In Switzerland, resident companies are subject to a corporate income tax (CIT). The CIT is applied to any profits generated on Swiss territory. Corporate taxation is distributed and levied on three levels: federal, cantonal and communal. Switzerland offers an easy-to-follow incorporation procedure. The most common legal structure is a limited liability company (“Gesellschaft mit beschränkter Haftung”), which requires a minimum share capital of 20 000 CHF (~18 610 EUR). It must be pointed out that Switzerland is not a member of the EU; however, due to partial implementation of EU legislation, Switzerland is part of the internal common European market.
The Isle of Man
The Isle of Man is a British Crown-dependent, self-governing jurisdiction, lying in the Irish sea between Northern Ireland and England. Certain companies are subject to corporate income tax at the rate of 0%; however, banking businesses and land and property income are subject to a 10% tax rate. The Isle of Man can be the perfect location for establishing a limited liability company within the framework of a larger corporate structure for tax planning purposes. The Isle of Man is not part of the EU, but EU citizens are permitted to travel without a visa and to reside on the island. However, for employment purposes, a work permit is required.
In 2002, the government of Guernsey decided that in order for the island to remain competitive in the European market, an overhaul of the taxation system was required. Guernsey is now a popular destination for many offshore companies looking for a low-tax regime, although legislation in Guernsey never uses the word “offshore”. Within the EU, the island of Guernsey is part of the Customs Union and the Single Market, but it is an EU third-party jurisdiction in all other respects. The Company formation process in Guernsey can be completed remotely and even online, but must be carried out by the registered Corporate Service Provider (SCP). One extra benefit is that the company name may be in any language that uses the Latin alphabet. Currently, no corporate taxes are applied to Guernsey exempt companies, but all companies are subject to an annual flat corporate maintenance fee of 600 GBP.
Gibraltar is a British overseas territory and part of the EU, as it was a member of the European Economic Community (EEC). Taxes in Gibraltar are calculated based on income
accruing in or derived from Gibraltar, i.e. gained from a business, transaction or property situated on the territory of Gibraltar at a flat rate of 10%. To determine whether or not corporate profits have accrued in or derived from Gibraltar, local tax authorities evaluate the location of the activities that generated the profit. Currently, Gibraltar has no tax on capital gains, no wealth tax, sales tax or VAT. Bear in mind that import duty is payable on most items at a flat rate of 12%.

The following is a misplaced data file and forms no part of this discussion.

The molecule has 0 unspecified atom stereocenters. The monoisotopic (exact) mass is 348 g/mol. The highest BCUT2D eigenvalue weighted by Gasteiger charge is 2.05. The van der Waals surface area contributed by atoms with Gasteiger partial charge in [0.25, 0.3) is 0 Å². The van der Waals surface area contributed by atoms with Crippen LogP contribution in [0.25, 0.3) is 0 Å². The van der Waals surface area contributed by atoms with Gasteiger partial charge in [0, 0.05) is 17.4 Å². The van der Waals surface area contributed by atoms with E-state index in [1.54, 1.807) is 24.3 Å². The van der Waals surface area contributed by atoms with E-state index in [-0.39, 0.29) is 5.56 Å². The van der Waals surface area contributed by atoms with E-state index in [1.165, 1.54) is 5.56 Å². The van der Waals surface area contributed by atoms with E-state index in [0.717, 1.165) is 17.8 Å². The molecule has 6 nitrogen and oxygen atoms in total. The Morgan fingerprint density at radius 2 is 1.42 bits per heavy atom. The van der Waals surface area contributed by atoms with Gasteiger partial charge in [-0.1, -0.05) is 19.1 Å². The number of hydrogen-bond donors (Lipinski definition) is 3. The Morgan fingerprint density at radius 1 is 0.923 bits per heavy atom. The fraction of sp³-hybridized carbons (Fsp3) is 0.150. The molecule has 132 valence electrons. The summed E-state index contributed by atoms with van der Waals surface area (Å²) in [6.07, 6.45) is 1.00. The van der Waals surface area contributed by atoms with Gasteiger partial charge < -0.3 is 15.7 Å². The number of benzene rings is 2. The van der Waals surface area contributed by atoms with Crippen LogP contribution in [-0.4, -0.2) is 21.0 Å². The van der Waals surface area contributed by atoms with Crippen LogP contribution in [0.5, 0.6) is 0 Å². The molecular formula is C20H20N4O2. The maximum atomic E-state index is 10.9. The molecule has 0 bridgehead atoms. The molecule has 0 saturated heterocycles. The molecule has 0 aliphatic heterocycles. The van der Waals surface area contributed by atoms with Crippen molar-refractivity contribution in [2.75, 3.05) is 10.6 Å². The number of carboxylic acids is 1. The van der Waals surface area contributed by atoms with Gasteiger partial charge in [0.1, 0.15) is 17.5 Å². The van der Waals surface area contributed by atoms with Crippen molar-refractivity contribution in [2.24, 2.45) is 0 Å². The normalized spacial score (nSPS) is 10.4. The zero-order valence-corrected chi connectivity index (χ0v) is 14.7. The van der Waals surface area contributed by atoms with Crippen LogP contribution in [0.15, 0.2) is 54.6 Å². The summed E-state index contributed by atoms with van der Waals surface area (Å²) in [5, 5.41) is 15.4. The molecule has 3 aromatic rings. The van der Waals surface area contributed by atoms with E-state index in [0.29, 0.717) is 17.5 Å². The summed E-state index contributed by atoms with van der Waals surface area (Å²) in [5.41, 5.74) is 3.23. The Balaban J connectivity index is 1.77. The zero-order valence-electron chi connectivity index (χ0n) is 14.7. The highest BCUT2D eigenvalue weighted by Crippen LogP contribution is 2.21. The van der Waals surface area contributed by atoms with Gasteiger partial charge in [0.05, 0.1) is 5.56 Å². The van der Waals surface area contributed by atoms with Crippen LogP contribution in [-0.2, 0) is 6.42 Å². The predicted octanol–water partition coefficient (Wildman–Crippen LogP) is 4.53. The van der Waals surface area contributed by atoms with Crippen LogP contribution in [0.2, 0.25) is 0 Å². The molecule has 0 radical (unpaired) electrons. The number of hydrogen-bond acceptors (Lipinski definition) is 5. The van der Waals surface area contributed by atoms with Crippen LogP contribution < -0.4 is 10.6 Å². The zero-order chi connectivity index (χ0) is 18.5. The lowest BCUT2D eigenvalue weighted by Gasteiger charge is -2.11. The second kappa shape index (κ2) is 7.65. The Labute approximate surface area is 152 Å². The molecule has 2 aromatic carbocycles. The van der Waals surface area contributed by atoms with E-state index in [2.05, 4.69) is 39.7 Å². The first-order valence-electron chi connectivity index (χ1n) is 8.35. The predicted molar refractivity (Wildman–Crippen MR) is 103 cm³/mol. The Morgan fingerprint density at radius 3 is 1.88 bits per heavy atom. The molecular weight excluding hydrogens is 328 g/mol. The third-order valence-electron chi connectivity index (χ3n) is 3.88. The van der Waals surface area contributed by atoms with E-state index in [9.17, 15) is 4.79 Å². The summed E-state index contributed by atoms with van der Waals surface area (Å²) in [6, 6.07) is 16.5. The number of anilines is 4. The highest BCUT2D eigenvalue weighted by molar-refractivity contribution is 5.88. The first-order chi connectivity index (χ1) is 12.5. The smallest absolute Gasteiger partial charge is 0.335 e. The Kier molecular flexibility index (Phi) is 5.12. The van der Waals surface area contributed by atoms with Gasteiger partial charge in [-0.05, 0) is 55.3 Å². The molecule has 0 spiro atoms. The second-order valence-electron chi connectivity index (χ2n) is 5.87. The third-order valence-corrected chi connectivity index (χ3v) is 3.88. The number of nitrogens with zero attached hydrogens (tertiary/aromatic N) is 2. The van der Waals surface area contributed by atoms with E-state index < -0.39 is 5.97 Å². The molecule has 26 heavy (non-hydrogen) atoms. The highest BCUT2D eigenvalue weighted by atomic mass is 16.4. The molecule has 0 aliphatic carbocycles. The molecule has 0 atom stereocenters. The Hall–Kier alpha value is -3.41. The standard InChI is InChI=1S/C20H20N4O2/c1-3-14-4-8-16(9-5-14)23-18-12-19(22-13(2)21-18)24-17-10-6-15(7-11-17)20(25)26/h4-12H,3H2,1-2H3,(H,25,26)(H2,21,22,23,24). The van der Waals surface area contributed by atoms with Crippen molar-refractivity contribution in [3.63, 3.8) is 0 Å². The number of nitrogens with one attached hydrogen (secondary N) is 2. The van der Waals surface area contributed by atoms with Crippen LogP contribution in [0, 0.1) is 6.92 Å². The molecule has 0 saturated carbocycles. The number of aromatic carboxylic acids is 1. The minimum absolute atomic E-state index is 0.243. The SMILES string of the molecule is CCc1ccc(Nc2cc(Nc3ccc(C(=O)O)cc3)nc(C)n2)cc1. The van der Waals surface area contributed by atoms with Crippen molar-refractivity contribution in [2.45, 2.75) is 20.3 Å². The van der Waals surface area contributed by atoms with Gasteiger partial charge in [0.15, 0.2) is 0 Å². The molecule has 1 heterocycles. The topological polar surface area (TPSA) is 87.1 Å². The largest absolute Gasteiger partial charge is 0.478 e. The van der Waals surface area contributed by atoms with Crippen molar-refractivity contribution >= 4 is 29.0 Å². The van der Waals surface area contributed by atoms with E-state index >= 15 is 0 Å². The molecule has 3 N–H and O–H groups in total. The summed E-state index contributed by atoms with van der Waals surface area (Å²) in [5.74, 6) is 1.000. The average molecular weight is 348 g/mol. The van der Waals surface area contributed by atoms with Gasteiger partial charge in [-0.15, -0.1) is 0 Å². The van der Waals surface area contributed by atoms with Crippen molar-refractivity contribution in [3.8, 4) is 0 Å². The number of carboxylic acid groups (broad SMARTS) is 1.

Jersey, or the Bailiwick of Jersey, is a United Kingdom Crown-dependent island, not far from the coast of Normandy (France). Ruled by the Crown in right of Jersey, this jurisdiction has become popular among businesses due to its low-tax regime: the standard tax rate in Jersey is 0%. Financial services companies are an exception — they are subject to a corporate income tax at the rate of 10%. To form a company, there are currently no minimum requirements for share capital, but any company requires a local registered office (we can provide this for you). In general, the incorporation procedure is mainly a formality and does not involve as much paperwork as in other jurisdictions.
Liechtenstein is renowned for offering a great opportunity to incorporate foundations. At least one member of a foundation must be a resident of Liechtenstein and the minimum capital required is 30 000 CHF (~27 942 EUR). This can be a perfect solution for holding assets and properties independently from their actual beneficial owner. A foundation offers several major benefits, including privacy protection, no enforcement of foreign judgements and rulings and no interest for beneficiaries. We can also incorporate a public or private limited liability company for you, if required.
Confidus Solutions will help you evaluate all of the possible options and choose an efficient, tailored solution to achieve your personal goals. We have many years of expertise in this area and our experienced agents and lawyers can incoroporate your business in any jurisdiction worldwide. If you require more information, take a look at our offered solutions or contact us for an offer unique to you.